"You're a real pal." 

"Thank you, Ray. I consider you to be a 'pal' as well. Now, I think it's best if we begin our investigation by retracing my steps..."


* *

"While you were guiding Mr. Hayden through booking," said Fraser, "I was logging in the knife we recovered from his toaster." 

"Uh-huh," said Ray absently. Before following Fraser into the evidence lock-up, he stopped to shake himself awake and straighten his hair. Officer Pineda was on duty. She had long, curly, red hair that she pulled back in a sexy Librarian bun when she was at work, and best of all, Ray had smiled at her twice since she was transferred to the 27 and hadn't gotten the stink-eye in return. 

Ray strolled into the room, real casual-like and gave Pineda his best I'm-a-competent-professional-and-a-sexy-bad-boy-action-hero-detective smile. She smiled back, and he did an internal victory dance. Now he just had to make it to her desk and ask her out without making an idiot of himself. Or Fraser making an idiot of him. He glanced over at Fraser...who was on his hands and knees in the corner, sniffing the floor. 

Ray rushed over and yanked him up. "Fraser," he hissed, "Don't embarrass me in front of the pretty lady." 

"Can I embarrass you in front of women you don't find attractive?" whispered Fraser. 

"Yes!" he whispered back, "Just act normal for the next five minutes until I get Pineda to agree to go out with me, then you can sniff garbage, lick dirty floors and talk to the air--and Dief--all you want. Cross my heart." 

Fraser shook his head. "I'm afraid I can't in good conscience accept your offer." 

"Why not?" Ray thought it was a pretty good bargain. 

"I'm not entirely clear on what you consider normal," answered Fraser. 

Behind them, Pineda burst out laughing. They both whipped around. 

"Uh. Hehe. I guess sound travels in this... small room," said Ray, "And you're not deaf, and that's good--not that I got anything against the deaf." Shit! He couldn't stop talking! "I love the deaf--I mean I like them just fine. I like them the amount it's normal to like them. I mean--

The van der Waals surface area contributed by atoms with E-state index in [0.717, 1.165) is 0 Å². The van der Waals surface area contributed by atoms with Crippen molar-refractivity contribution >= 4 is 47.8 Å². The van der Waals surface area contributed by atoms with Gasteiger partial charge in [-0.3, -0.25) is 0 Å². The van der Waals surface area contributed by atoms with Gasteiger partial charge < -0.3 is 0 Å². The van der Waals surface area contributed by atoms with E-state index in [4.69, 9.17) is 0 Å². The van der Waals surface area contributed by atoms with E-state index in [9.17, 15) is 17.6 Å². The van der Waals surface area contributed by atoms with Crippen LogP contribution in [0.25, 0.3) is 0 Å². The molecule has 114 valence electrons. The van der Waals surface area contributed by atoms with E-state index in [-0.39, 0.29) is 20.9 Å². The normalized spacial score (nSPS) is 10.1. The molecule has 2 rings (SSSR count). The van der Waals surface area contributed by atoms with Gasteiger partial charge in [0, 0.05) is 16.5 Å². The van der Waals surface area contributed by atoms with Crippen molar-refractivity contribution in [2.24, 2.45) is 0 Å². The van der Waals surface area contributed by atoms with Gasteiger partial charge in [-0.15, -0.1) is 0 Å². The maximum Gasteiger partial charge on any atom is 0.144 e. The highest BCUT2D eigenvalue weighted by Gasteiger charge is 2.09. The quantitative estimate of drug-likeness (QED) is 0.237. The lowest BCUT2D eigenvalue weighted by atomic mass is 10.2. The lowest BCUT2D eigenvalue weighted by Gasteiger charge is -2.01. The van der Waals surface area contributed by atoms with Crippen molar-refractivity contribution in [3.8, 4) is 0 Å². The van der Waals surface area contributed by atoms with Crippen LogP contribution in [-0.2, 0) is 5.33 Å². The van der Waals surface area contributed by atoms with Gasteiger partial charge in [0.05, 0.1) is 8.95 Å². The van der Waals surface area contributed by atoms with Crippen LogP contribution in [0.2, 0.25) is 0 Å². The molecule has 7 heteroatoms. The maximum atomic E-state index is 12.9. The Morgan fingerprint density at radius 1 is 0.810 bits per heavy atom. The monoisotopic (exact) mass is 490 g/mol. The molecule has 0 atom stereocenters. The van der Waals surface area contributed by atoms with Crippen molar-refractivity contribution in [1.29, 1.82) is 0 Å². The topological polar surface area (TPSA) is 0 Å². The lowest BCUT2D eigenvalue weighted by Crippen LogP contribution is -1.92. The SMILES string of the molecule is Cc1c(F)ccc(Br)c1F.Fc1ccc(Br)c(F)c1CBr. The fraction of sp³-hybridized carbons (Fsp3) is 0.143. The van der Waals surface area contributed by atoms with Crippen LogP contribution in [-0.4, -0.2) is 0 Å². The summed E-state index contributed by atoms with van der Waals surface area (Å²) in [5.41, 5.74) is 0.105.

"I believe Detective Vecchio is trying to say he finds you very attractive and intelligent, as well as a fine officer, and he would be honored if you would agree to accompany him to dinner and dancing at your earliest convenience," said Fraser.

"Uh. Yeah. What he said." Ray tipped his head toward Fraser. 

"Dinner and dancing? I could hardly turn down such an opportunity," Pineda said, still grinning. "How about this Friday? Say, eight o'clock?" 

"It's a date," said Ray. "And I swear I'll have my mouth working again by then. Probably." 

"I hope so," she replied and gave Ray a look that he was kind of embarrassed and kind of proud to know Fraser was also seeing. They stared at each other a few more moments, until Fraser, who Ray noticed was looking a little red in the face, killed the moment. 

"Have--have you seen my hat? I may have inadvertently set it down in here approximately ten-twenty-two yesterday evening while you were helping me log in the evidence from case 98-004792. It's a size 7, 1/8 official RCMP Stetson. Light tan, flat-brimmed, 100% felt with--" 

"Fraser, she knows what your hat looks like. Everyone knows what your hat looks like." 

"Sorry, Constable. I haven't seen it." She smiled again. Ray really liked her smile. He'd like to see it in a more intimate-type setting. 

"Are you quite certain? Perhaps it was mistaken for evidence and logged in." 

Ray snapped out of his daydream. "Fraser, no one mistook your hat for evidence." 

"How can you be sure of that?" replied Fraser.

Ray opened his mouth, then closed it and threw up his hands. Sometimes, it was best to accept the inevitable with Fraser. It usually saved him a lecture on proper procedure or an Eskimo story, sometimes both.